I put him down in his jumper making sure his chubby little feet pop through the leg holes and rest on the floor beneath. He’s surrounded by toys that rattle, that sing, that blink their LED lights at him. It’s a baby’s fantasy come true…so many objects to delight the senses. He doesn’t press his toes to the floor and launch himself upwards in delight. He doesn’t fixate on knocking two objects together creating a percussive cacophony; a new skill he’s very proud of.
He doesn’t play.
Instead he looks at me. He looks at me and his eyes fill with tears and he stiffens his body in protest of this joyful prison. I know what’s about to happen but I focus on moving through the kitchen and out towards the dining table. The lunch dishes sit there and it’s my goal to collect them and place them in the dishwasher. He realizes that I have no intention of rescuing him and he cries.
He’s usually a happy baby. He prefers to fuss or grunt or ramble “da da blah da da da” for communication. He rarely cries. But he’s crying now and I know I need to pick him up and soothe him. The dishes will need to wait.
I coo at him and wrap my arms around his body. I dance him around the kitchen while I wonder how on earth I’ll manage to get it clean. If I can’t get it clean I wonder how I’ll make dinner around the mess. I know my husband will come home from a 12 hour work day and clean it up without complaint but I wish he didn’t have to. I wish he could grab his plate and eat and relax instead.
The baby does not cry any longer yet he’s far from content. He’s grabbing at my shirt with his pudgy fingers and I know what he wants. It hasn’t been an hour since I fed him last but I comply with his wishes and sit down to nurse again.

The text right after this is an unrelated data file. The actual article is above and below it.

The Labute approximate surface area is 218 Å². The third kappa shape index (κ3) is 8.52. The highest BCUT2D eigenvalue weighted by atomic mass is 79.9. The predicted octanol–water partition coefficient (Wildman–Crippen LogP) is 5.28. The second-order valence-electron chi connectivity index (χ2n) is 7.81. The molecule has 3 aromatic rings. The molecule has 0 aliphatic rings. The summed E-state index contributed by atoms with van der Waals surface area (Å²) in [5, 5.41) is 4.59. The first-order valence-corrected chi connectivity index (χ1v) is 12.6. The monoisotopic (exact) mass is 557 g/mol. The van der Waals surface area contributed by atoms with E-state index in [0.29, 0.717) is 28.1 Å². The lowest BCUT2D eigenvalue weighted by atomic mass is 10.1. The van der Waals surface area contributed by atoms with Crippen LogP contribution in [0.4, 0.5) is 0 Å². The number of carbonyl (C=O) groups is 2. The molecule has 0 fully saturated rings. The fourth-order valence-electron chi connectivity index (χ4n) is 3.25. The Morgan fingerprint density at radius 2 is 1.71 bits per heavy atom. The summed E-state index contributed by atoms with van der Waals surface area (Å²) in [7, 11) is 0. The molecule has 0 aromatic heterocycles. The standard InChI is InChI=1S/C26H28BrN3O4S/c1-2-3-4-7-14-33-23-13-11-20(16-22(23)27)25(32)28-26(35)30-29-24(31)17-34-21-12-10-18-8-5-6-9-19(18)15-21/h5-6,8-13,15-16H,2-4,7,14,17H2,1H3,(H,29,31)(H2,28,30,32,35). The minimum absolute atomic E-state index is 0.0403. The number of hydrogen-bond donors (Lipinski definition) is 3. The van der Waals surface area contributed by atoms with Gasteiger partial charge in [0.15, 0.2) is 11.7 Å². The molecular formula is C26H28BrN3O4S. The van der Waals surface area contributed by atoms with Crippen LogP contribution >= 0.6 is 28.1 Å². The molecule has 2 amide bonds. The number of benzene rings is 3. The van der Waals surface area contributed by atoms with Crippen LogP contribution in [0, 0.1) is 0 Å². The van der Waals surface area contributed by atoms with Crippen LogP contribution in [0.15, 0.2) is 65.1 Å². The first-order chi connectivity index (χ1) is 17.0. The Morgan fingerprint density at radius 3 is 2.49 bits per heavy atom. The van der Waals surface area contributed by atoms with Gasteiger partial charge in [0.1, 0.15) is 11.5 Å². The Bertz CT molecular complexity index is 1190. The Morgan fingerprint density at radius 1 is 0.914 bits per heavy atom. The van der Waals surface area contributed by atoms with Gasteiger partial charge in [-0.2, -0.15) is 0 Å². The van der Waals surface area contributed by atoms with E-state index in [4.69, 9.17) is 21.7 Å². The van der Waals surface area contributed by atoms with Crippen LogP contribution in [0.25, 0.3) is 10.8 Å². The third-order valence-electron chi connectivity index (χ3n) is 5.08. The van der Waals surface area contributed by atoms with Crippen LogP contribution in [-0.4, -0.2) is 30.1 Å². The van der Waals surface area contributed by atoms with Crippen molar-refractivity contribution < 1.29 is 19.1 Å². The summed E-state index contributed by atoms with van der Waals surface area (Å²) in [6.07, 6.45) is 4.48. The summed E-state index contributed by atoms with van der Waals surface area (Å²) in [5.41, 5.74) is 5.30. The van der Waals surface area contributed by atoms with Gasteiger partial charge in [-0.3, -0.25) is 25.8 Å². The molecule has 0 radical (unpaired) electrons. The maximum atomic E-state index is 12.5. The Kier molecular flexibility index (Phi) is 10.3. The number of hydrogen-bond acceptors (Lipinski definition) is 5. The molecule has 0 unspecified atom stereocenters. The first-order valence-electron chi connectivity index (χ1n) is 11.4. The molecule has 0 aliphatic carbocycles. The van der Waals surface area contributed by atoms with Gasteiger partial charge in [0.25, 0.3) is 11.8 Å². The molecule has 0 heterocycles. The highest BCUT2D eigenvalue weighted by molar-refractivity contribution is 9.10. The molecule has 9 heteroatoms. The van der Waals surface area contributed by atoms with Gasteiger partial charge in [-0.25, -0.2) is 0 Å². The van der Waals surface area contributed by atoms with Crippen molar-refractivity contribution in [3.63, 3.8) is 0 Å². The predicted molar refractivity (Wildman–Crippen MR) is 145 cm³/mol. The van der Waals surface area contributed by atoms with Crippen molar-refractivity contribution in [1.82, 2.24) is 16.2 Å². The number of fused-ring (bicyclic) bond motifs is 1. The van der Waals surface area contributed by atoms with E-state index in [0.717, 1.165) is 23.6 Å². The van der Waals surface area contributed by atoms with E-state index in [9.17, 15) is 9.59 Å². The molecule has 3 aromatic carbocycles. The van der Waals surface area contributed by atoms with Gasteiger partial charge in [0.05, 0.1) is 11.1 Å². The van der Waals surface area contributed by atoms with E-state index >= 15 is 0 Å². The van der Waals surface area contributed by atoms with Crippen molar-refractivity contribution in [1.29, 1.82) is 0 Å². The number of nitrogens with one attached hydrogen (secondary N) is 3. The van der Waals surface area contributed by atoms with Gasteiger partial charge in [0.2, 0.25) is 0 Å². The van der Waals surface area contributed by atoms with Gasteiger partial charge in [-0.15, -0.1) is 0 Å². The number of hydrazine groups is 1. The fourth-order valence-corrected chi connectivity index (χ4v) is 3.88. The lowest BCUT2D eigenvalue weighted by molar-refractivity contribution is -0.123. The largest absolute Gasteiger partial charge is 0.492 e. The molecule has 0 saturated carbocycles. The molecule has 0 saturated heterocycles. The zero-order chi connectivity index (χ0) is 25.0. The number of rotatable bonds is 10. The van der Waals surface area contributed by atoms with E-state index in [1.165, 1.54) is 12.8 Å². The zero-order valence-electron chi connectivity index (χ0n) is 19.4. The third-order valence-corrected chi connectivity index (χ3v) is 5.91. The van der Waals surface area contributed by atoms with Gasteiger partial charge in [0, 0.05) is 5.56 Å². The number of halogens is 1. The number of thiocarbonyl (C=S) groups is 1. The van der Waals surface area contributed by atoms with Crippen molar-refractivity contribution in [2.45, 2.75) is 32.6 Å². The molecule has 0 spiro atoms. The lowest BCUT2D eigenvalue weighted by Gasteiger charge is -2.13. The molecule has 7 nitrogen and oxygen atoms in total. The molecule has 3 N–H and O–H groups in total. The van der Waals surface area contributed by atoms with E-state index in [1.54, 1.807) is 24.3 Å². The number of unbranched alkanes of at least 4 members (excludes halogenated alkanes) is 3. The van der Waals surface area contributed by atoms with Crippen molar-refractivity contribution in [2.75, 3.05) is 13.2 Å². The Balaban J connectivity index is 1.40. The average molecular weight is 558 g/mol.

He eats but it’s not a calm and satisfying experience for either of us. I wonder about sore gums; are his teeth coming in? He arches his body and writhes in my arms. I wonder if he needs to burp or if his reflux is acting up. I had two cups of coffee today instead of one. He finally relaxes a tad and then he’s done.
I try again to go for the dishes on the dining table.
Again, he cries and this time he’s very upset. I don’t know what to do to help him. I don’t know why my plump and pleasant baby is so distressed. He did have his six month vaccinations but that was two days ago. Any discomfort from the needle should be gone by now.
As a last ditch effort I fix a bottle of formula.
We sink into the recliner where we’d sat moments ago and I place the rubber device in his mouth. He suckles and begins to make the sweet little ‘num num’ noises that he usually makes with me. Me, his comfort in the darkness of night. Me, his nourishment since the day he was born more than six months ago. Me, his mother.
I realize it was at the six month mark when I began having supply deficits with his sister as well. I now know that the cramp I feel in my side and the pimple that sprouted on my chin are resulting from changes in hormones. I know that for me, this is the beginning of the end for my milk supply.
It will be nice to wear ‘regular’ clothing again and to not worry about springing a leak in public but he is my last. He is my last nursling. Once he weans I won’t ever nourish, bond with or hear those special ‘num num’ noises from another baby again. He is my last and I don’t know that I’m ready for us to move on from this point in his babyhood so soon.
He guzzles the bottle’s contents and burps. He smiles at me as I put him down on his play mat. He focuses on his colored rings and begins shaking them happily. I walk out of his view to fetch the dishes and don’t hear any sounds of protests.
The dishes get loaded in the dishwasher, and the spent bottle too. The kitchen becomes clean and he smiles still.